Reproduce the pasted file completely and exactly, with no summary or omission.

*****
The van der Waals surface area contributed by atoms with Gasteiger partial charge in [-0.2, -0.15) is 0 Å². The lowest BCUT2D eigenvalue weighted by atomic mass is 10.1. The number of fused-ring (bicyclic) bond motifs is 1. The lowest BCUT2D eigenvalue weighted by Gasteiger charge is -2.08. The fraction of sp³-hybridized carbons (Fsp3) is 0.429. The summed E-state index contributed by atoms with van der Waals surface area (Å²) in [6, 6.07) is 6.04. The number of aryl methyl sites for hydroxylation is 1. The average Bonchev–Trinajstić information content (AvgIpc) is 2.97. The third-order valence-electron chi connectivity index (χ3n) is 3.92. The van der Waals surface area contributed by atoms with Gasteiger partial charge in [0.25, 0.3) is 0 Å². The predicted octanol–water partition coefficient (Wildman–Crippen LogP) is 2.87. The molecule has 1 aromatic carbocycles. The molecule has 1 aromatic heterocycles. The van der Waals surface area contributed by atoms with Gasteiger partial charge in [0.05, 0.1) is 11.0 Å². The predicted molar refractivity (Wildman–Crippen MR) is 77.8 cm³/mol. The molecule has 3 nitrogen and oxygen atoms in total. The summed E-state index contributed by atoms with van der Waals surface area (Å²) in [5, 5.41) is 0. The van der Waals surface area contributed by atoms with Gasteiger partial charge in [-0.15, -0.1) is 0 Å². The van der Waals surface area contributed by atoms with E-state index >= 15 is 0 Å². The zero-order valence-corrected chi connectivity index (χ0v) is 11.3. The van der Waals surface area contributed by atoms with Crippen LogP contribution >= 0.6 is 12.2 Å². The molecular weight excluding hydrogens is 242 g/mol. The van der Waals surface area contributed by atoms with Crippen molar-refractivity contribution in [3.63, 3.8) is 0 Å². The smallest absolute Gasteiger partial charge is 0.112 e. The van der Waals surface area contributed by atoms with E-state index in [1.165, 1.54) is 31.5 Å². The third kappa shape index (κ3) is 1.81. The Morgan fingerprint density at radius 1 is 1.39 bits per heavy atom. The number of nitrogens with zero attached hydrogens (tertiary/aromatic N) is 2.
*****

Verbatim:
The van der Waals surface area contributed by atoms with Gasteiger partial charge in [-0.2, -0.15) is 0 Å². The lowest BCUT2D eigenvalue weighted by atomic mass is 10.1. The number of fused-ring (bicyclic) bond motifs is 1. The lowest BCUT2D eigenvalue weighted by Gasteiger charge is -2.08. The fraction of sp³-hybridized carbons (Fsp3) is 0.429. The summed E-state index contributed by atoms with van der Waals surface area (Å²) in [6, 6.07) is 6.04. The number of aryl methyl sites for hydroxylation is 1. The average Bonchev–Trinajstić information content (AvgIpc) is 2.97. The third-order valence-electron chi connectivity index (χ3n) is 3.92. The van der Waals surface area contributed by atoms with Gasteiger partial charge in [0.25, 0.3) is 0 Å². The predicted octanol–water partition coefficient (Wildman–Crippen LogP) is 2.87. The molecule has 1 aromatic carbocycles. The molecule has 1 aromatic heterocycles. The van der Waals surface area contributed by atoms with Gasteiger partial charge in [0.05, 0.1) is 11.0 Å². The predicted molar refractivity (Wildman–Crippen MR) is 77.8 cm³/mol. The molecule has 3 nitrogen and oxygen atoms in total. The summed E-state index contributed by atoms with van der Waals surface area (Å²) in [5, 5.41) is 0. The van der Waals surface area contributed by atoms with Gasteiger partial charge in [-0.15, -0.1) is 0 Å². The van der Waals surface area contributed by atoms with E-state index >= 15 is 0 Å². The zero-order valence-corrected chi connectivity index (χ0v) is 11.3. The van der Waals surface area contributed by atoms with Crippen LogP contribution >= 0.6 is 12.2 Å². The molecular weight excluding hydrogens is 242 g/mol. The van der Waals surface area contributed by atoms with Crippen molar-refractivity contribution in [3.63, 3.8) is 0 Å². The smallest absolute Gasteiger partial charge is 0.112 e. The van der Waals surface area contributed by atoms with E-state index in [1.165, 1.54) is 31.5 Å². The third kappa shape index (κ3) is 1.81. The Morgan fingerprint density at radius 1 is 1.39 bits per heavy atom. The number of nitrogens with zero attached hydrogens (tertiary/aromatic N) is 2.